Who is the Worship Lab for?

Anyone! Because we offer a traditional Rite Two service of Holy Eucharist with choir and Sunday school at 9 am every Sunday, we know that service “works” for many of us, but not for everyone. Yet our Episcopal liturgy in all its forms has something life-giving and gospel-serving to offer many people. We hope that by offering a less formal, traditional service, we may in fact make our tradition available to more people as a pathway to discipleship and grace.

I like the 9:00 service exactly the way it is—it’s the service I grew up with. But my housemate/granddaughter/son-in-law/neighbor is church-curious and doesn’t like the same kind of church that I like. Should I tell her/him about the Worship Lab?

Absolutely! That’s exactly the kind of person who might like the Worship Lab! Here’s what we say about this service:

What are you hungry for?

Join us Sundays at 11 for a three-course Jesus brunch:

  • coffee and appetizers
  • interactivist Holy Communion, sharing ancient  stories in a new ways
  • moveable feast

What do you mean by “interactivist”? And what’s the “moveable feast”?

Confession time: one of our brilliant and talented staff made up a word. We wanted to say that this service provides space and time to create, interact, and take action as part of our worship. The moveable feast is part of this, and it’s what happens afterwards. Sometimes we’ll stay at church and eat homemade soup and bread. Sometimes we’ll all go out to brunch. Sometimes we’ll take to the streets with sandwiches for people who need them. Our time together will involve food and it will take a different shape from week to week.

How can I get involved in the Worship Lab?

This being the Episcopal Church, the first answer to that question is always “Come worship with us!” But wait….there’s more! You can get involved by sharing your gifts and talents and passions. Are you a musician? Do you like to paint or draw? Do you know and love PowerPoint? Do you play an instrument? Do you like to eat? Do you like to feed hungry people? Do you work for an organization that we should reach out to in our moveable feast? Come worship. Sundays at 11, 2800 SE Harrison, Portland.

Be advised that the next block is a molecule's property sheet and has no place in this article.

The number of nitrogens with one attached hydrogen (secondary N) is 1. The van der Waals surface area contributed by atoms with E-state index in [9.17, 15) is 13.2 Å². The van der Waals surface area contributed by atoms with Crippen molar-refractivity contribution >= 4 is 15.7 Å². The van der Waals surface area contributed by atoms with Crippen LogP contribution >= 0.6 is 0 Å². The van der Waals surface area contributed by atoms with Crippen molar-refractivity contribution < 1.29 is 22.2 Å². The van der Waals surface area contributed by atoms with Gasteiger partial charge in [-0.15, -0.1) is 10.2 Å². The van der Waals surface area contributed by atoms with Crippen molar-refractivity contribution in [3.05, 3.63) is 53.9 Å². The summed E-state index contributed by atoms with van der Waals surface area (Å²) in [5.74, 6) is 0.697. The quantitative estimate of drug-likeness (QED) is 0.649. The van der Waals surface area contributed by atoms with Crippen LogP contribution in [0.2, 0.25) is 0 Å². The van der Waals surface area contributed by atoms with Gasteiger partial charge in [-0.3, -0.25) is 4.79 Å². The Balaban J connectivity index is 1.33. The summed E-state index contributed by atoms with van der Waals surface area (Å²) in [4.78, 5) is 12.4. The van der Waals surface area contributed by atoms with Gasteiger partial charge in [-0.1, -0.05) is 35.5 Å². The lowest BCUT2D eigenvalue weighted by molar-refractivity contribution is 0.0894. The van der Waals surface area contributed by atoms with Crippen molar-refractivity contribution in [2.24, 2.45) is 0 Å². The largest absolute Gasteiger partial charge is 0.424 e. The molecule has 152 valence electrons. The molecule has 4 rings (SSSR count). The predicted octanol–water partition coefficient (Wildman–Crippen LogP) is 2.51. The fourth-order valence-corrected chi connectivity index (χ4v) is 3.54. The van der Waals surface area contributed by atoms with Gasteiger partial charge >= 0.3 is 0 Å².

Justin Martyr: Patron Saint of Seekers

But the holy ones… shall receive the kingdom and possess the kingdom for ever—for ever and ever.”

In addition to all the other things that All Saints Sunday means for us, individually and as a community of faith, on this day we also honor the huge body in our tradition of Saints-with-a-capital-S, saints who have lived out their faith in their own time and place in such a way that their stories illuminate ways that we can live out our faith in our time. It has been my custom each year to pick a “Saint of the Year” for my sermon on this All Saints Sunday.

These past few weeks I have spent some time preparing for a class we’re offering beginning in January called “Following the Way.” This class is for people interested in deep formation: formation of their understanding of the Church, formation of their own spiritual practice, and formation of their understanding of what it means to follow Jesus. I think it’s because I’ve been doing some thinking about this class that I found myself going back to the very early roots of the Christian church. That’s where today’s Saint of the Year comes from. And so, the moment you’ve all been waiting for…..may I have the envelope please….

Our saint of the year is St. Justin!